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China on quest to become global content producer

Updated: Jan 12,2016 8:43 AM

China is now on track to overtake the United States, as the world’s largest film market as early as 2017. And that means the interest in making movies for the Chinese market, is increasing at a breakneck pace. Many producers in China are making a big push to create content for global audiences.

The number of zeros is dizzying when it comes to China’s box office receipts. 2015 was a record year with ticket sales totaling nearly seven billion dollars. And that doesn’t even include Star Wars; The Force Awakens, which is set to open on Saturday.

China’s expected to topple the US as the biggest movie market in the world as early as 2017 fueled by rapid theater expansion. About 20 new screens are added daily. So it’s no great surprise that Hollywood is obsessed with China especially if profits outweigh any losses.

“The obsession is on a P & L when a green light committee of a studio is deciding to spend $200 million to make a movie whether it gets into China or not really often is the difference between success or failure,” said Greg Foster, CEO of IMAX Entertainment.

“Out of the 10 conversations I’ve had with producers and foreign sales agents for the last two weeks, six of them have said bring me a project for China, I need a project for China,” said Lauren Selig, Founder of Shake and Bake Productions.

Lauren Selig has successfully produced hit movies including Lone Survivor and Everest. Her China strategy is to build partnerships instead of blindly jumping into the market.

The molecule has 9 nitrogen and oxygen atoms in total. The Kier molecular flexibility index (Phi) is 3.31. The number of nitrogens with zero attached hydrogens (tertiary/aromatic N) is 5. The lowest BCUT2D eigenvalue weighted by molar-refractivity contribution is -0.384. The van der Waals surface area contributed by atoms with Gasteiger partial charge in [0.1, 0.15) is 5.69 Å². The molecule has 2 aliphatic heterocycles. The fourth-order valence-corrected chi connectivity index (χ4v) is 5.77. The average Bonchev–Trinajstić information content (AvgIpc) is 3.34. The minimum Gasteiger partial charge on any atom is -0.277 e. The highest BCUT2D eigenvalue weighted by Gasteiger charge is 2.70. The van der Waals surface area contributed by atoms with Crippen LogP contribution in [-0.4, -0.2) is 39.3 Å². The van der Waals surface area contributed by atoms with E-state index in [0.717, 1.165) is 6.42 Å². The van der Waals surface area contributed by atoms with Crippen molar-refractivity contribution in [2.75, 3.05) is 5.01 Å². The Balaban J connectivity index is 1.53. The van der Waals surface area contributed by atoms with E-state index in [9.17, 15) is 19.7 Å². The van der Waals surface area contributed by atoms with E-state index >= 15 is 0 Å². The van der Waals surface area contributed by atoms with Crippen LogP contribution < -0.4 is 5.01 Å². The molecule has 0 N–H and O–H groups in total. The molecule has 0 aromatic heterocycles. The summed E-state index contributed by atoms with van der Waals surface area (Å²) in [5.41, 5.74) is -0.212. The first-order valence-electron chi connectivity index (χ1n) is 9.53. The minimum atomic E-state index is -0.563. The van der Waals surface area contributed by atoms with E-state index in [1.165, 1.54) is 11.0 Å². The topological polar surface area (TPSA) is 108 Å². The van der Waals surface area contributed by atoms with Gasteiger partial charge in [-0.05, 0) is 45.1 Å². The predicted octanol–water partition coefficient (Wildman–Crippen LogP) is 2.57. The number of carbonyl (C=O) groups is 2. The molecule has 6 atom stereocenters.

“We’re used to making big bang movies, big tentpole films and hoping that when we lob them across the pond that China goes, ‘Yay we like it,’ but it doesn’t always work out that way. And I think it’s important for producer or director or someone who’s inclined to make movies for the Chinese market to have a good partner over there or good voices to give them advice on what to make,” Selig said.

But the film business isn’t just a one way street out of Hollywood. China is making a serious play at becoming a global content producer.

Le Vision Pictures is betting big on making films for the international market. The Great Wall, set to release in late 2016, has a budget of $150 million and stars Matt Damon and Andy Lau with legendary director Zhang Yimou at the helm.

“My guess is in the next five years because of the Chinese market booming, you will see many more movies released in North America market. Reason, because you got backed up by this huge market,” said Zhang Zhao, CEO of Le Vision Pictures.

China’s interest in America’s entertainment industry is getting even more fascinating with the impending majority acquisition of US movie studio, Legendary Entertainment by Dalian Wanda Group. The reported deal would be the company’s second big purchase in the US in 2012, Dalian Wanda bought AMC, the second biggest theater chain here in the US, for more than two and a half billion dollars.